Half of American adults (127 million people) are estimated to be living with musculoskeletal (MSK) disorders. For them, the impact of delaying or going without care is significant and includes:

  • Living with ongoing pain, which in turn has the potential to increase use of and reliance on opioid medications
  • An increase in dysfunction that results in an inability to perform daily activities or work
  • A progression of the disease’s severity that may increase the likelihood of surgery or permanent disability

Before the pandemic struck, people with MSK disorders could access care safely and fairly easily. But even pre-pandemic, there was a significant unmet need for this care. Insurers typically pay for a limited number of physical therapy visits. If the person’s condition hasn’t improved, he or she needs to get approval for another limited number of visits, which can be time-consuming and frustrating. In addition, completing even this limited course of therapy can be challenging for many people who need to take time off work or secure childcare and travel to the location where their therapy is provided.

“I think it’s fair to say that the advent of telehealth has been just completely accelerated… there’s absolutely no going back.”
– Seema Verma, CMS administrator

A better way, now and moving forward

For the foreseeable future as the pandemic continues without an approved vaccine, people need a safe new way to access MSK care. And even if the pandemic can be contained, not everyone will feel comfortable returning to health care facilities, especially those who are more vulnerable and at risk from the virus, like people over 65 and those with underlying chronic health conditions. There’s also likely to be a backlog of people in need of care, which may make it a lot more difficult to get an appointment with an orthopedist or physical therapist, further delaying access to care.

The solution, for both the current situation and the future, is making quality MSK care available on patients’ terms—safely, outside a health care facility, when and where it’s most convenient. Telehealth can provide that solution in both the short and long term.

CMS Administrator Seema Verma

CMS Administrator Seema Verma (courtesy of Wikimedia Commons)

The time is right for telehealth to expand its reach. Medicare has relaxed its guidelines on the type of telehealth services it covers and enhanced its coverage through the summer, and many commercial insurers are following suit. And it’s likely these coverage enhancements will continue in some form indefinitely. Even CMS administrator Seema Verma has gone on the record saying, “I think the genie’s out of the bottle on this one. I think it’s fair to say that the advent of telehealth has been just completely accelerated, that it’s taken this crisis to push us to a new frontier, but there’s absolutely no going back.”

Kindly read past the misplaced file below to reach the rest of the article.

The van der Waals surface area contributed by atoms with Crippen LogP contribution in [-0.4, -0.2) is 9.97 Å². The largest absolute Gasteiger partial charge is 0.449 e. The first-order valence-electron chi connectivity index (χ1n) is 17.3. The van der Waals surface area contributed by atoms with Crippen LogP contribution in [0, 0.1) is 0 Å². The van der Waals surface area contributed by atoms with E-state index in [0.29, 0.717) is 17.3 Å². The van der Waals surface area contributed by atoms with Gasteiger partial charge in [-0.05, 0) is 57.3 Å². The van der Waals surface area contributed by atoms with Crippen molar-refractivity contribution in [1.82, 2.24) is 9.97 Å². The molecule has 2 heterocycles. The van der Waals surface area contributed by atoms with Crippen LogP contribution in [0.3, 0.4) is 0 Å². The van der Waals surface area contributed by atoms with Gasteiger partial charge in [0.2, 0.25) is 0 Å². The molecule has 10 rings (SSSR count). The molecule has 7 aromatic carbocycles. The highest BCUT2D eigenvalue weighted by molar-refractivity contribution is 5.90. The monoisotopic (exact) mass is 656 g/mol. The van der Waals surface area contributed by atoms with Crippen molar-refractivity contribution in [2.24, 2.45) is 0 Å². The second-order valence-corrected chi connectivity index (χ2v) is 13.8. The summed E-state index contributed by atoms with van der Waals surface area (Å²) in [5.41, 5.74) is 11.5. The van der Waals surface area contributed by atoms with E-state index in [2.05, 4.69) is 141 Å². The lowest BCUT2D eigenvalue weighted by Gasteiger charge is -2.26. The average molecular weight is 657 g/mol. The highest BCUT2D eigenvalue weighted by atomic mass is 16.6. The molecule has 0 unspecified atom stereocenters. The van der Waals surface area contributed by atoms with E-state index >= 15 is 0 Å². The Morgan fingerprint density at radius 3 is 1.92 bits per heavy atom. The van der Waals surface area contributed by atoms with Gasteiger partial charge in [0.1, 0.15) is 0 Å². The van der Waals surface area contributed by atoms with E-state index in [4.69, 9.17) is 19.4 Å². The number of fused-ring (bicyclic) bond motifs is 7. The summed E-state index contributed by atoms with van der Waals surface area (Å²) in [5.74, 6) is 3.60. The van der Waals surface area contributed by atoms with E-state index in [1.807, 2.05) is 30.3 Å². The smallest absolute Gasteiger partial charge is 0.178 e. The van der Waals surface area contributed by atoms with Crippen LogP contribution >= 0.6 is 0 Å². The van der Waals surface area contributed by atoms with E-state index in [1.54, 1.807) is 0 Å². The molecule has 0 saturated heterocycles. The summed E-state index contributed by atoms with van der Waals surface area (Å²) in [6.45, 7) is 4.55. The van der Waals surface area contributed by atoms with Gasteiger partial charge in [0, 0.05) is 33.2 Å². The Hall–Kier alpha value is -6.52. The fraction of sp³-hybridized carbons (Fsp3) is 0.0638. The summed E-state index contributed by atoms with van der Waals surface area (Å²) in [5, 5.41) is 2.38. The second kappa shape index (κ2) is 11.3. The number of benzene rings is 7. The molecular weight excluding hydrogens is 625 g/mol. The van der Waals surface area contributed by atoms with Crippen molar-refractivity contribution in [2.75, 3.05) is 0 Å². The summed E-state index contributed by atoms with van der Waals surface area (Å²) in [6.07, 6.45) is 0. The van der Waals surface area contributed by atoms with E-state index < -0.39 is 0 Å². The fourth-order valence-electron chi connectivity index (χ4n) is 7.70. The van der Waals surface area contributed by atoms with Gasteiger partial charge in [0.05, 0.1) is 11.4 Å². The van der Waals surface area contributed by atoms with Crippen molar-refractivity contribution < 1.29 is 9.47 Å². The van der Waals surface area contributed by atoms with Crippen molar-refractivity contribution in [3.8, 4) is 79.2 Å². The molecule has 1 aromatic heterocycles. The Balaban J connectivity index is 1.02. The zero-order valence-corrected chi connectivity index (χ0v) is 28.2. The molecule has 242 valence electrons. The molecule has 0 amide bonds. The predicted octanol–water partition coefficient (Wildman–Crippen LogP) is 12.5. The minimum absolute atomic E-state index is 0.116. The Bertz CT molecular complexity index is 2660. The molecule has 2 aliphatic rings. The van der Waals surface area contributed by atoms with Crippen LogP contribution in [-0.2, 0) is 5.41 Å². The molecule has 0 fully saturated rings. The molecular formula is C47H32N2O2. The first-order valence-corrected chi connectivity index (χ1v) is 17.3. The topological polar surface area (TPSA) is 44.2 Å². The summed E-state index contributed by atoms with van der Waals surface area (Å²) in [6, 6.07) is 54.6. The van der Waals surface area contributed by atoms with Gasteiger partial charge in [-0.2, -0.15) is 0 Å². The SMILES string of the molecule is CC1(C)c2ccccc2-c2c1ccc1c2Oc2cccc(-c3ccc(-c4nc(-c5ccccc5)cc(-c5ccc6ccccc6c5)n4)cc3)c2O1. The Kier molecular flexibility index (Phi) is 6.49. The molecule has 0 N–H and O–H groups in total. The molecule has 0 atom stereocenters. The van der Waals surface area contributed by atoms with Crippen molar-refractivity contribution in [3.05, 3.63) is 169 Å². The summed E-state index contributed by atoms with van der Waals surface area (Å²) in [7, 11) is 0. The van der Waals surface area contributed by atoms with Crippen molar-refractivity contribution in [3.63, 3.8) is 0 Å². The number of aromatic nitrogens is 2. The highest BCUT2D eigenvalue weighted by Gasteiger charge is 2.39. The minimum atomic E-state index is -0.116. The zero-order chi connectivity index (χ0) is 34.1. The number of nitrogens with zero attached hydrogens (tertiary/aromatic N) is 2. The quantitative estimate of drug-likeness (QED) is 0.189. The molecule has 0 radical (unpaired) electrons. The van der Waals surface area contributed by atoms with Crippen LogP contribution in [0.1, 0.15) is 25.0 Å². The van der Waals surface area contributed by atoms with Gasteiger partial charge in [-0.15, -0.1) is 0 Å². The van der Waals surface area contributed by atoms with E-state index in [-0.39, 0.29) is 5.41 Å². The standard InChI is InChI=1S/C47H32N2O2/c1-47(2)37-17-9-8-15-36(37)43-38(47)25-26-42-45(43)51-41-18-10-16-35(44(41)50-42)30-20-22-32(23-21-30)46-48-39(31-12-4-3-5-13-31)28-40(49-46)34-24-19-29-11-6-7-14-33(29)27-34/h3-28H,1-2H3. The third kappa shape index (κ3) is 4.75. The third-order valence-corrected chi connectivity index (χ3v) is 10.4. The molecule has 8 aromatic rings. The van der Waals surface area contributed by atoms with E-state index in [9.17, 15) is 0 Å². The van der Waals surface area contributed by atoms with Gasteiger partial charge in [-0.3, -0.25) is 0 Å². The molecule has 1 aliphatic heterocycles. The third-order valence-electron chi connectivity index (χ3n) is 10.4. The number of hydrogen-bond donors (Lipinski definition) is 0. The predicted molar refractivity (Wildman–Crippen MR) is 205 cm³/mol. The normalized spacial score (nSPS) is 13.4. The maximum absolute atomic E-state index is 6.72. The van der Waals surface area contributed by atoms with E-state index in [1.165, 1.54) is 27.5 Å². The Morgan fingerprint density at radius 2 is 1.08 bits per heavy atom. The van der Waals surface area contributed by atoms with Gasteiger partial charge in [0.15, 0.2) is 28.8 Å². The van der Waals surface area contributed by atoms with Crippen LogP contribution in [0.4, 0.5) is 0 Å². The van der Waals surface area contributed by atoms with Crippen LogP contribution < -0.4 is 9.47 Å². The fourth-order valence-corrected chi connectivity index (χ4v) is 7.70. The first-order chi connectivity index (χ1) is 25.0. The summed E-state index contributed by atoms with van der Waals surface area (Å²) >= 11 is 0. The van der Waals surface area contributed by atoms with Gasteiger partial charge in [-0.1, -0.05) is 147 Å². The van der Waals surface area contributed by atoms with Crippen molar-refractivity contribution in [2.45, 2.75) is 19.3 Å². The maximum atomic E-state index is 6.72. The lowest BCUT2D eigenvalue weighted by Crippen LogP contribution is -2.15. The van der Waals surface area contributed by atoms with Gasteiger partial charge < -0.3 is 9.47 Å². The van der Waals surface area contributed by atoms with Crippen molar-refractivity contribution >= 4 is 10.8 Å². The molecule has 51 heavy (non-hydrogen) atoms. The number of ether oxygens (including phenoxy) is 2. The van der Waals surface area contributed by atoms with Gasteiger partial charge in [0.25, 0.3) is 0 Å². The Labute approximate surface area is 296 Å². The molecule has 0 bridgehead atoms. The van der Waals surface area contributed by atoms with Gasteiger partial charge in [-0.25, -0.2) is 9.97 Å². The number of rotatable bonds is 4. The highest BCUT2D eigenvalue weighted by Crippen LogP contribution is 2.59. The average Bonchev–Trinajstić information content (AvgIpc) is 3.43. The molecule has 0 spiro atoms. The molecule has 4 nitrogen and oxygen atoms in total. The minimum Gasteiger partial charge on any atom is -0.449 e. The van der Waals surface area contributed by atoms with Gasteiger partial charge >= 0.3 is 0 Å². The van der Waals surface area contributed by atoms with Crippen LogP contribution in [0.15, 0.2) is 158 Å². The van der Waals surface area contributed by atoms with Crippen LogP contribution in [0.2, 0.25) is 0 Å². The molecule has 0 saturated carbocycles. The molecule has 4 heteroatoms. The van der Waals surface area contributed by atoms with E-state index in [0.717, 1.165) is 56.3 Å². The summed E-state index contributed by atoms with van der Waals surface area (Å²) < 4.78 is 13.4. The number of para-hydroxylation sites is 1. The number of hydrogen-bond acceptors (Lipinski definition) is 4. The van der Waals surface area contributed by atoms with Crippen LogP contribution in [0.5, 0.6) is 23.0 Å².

Along with better coverage and reimbursement for telehealth, patients are also embracing virtual access to care. At the end of March, the Wall Street Journal reported a marked increase in telehealth visits by Medicare patients, from 100,000 per week to 300,000 per week. A Sage Growth/Black Book research survey also highlights patients’ growing desire for and acceptance of telehealth services. Of survey respondents, 48% are seeking more digital health solutions to manage their health and well-being and more than two-thirds (69%) of respondents want their provider to offer more telehealth visits as an alternative to office visits even after the pandemic ends.

But not all telehealth or digital solutions will deliver what people with MSK disorders truly need. Beyond ease of access from the safety of home, people need to receive care on an episode basis, not on a limited visit basis, so that they can receive care as long as it takes to recover. They need clinically validated assessments and recovery pathways, and access to personalized exercise plans overseen by physical therapists and coaches.

The good news is that RecoveryOne has already created this new model of care and is delivering on-demand, clinically validated MSK recovery care to people across the country. A growing number of insurers and employers are including this new resource in the benefits they offer, opening access for hundreds of thousands of those who will need this care long after the pandemic ends. After delivering millions of sessions, we’ve proven that this model can improve outcomes by up to 54%, reduce the need for surgery, lower costs for patients, payers, and employers—while earning a patient satisfaction rate of over 88%.

The essential role of health plans and employers in the safe delivery of care

But even as more health plans and employers make coverage for telehealth an integral part of their benefit offerings, there’s more work to be done to keep people safer during and after the height of the pandemic. They need to move from passively offering new virtual MSK solutions to taking proactive steps to identify and engage those who most need this care.

That means mining their own databases to identify those who’ve been pre-certified for MSK surgery, who have an existing MSK disorder that has gone untreated, and those prescribed opioid medications for pain related to MSK disorders. Plan administrators can connect these populations with virtual MSK services, helping them avoid unnecessary visits to healthcare facilities where they risk exposure to COVID-19.

Health plans and self-insured employers cannot afford to be passive, communicating the availability of telehealth coverage on a one and done basis. We all need to be proactive partners in the effort to keep people safer in this new world by encouraging the appropriate use of remote care.